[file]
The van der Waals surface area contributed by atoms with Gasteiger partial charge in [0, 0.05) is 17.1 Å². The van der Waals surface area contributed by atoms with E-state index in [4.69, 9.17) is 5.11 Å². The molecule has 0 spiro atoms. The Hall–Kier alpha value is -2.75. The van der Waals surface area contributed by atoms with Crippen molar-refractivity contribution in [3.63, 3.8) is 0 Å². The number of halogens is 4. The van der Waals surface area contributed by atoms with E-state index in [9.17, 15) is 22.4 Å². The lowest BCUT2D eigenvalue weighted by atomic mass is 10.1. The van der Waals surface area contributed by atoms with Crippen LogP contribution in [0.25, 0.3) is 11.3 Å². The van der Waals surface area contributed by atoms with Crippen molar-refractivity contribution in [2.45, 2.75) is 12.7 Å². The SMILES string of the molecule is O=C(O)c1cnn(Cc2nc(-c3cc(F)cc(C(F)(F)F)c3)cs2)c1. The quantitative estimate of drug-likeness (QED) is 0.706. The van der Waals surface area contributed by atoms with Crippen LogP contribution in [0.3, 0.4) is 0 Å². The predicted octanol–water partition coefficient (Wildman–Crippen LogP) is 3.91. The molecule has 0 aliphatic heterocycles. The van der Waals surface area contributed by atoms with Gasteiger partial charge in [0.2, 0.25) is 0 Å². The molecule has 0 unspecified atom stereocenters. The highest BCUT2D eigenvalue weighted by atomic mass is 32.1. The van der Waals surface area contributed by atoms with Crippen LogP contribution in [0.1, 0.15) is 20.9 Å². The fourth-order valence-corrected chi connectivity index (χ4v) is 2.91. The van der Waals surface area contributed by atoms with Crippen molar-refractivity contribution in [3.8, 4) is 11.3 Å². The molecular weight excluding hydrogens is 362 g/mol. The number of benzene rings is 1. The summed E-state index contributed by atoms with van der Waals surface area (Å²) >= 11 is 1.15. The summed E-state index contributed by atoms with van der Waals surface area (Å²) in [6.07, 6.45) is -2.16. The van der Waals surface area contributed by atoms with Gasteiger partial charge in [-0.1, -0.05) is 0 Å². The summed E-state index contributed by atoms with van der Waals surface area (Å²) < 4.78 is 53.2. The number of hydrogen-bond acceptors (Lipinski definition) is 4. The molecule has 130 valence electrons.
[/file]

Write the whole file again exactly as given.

The van der Waals surface area contributed by atoms with Gasteiger partial charge in [0, 0.05) is 17.1 Å². The van der Waals surface area contributed by atoms with E-state index in [4.69, 9.17) is 5.11 Å². The molecule has 0 spiro atoms. The Hall–Kier alpha value is -2.75. The van der Waals surface area contributed by atoms with Crippen molar-refractivity contribution in [3.63, 3.8) is 0 Å². The number of halogens is 4. The van der Waals surface area contributed by atoms with E-state index in [9.17, 15) is 22.4 Å². The lowest BCUT2D eigenvalue weighted by atomic mass is 10.1. The van der Waals surface area contributed by atoms with Crippen LogP contribution in [0.25, 0.3) is 11.3 Å². The van der Waals surface area contributed by atoms with Crippen molar-refractivity contribution in [2.45, 2.75) is 12.7 Å². The SMILES string of the molecule is O=C(O)c1cnn(Cc2nc(-c3cc(F)cc(C(F)(F)F)c3)cs2)c1. The quantitative estimate of drug-likeness (QED) is 0.706. The van der Waals surface area contributed by atoms with Crippen LogP contribution in [0.3, 0.4) is 0 Å². The predicted octanol–water partition coefficient (Wildman–Crippen LogP) is 3.91. The molecule has 0 aliphatic heterocycles. The van der Waals surface area contributed by atoms with Gasteiger partial charge in [0.2, 0.25) is 0 Å². The molecule has 0 unspecified atom stereocenters. The highest BCUT2D eigenvalue weighted by atomic mass is 32.1. The van der Waals surface area contributed by atoms with Crippen LogP contribution in [0.1, 0.15) is 20.9 Å². The fourth-order valence-corrected chi connectivity index (χ4v) is 2.91. The van der Waals surface area contributed by atoms with Crippen molar-refractivity contribution in [3.8, 4) is 11.3 Å². The molecular weight excluding hydrogens is 362 g/mol. The number of benzene rings is 1. The summed E-state index contributed by atoms with van der Waals surface area (Å²) >= 11 is 1.15. The summed E-state index contributed by atoms with van der Waals surface area (Å²) in [6.07, 6.45) is -2.16. The van der Waals surface area contributed by atoms with Gasteiger partial charge in [-0.1, -0.05) is 0 Å². The summed E-state index contributed by atoms with van der Waals surface area (Å²) < 4.78 is 53.2. The number of hydrogen-bond acceptors (Lipinski definition) is 4. The molecule has 130 valence electrons.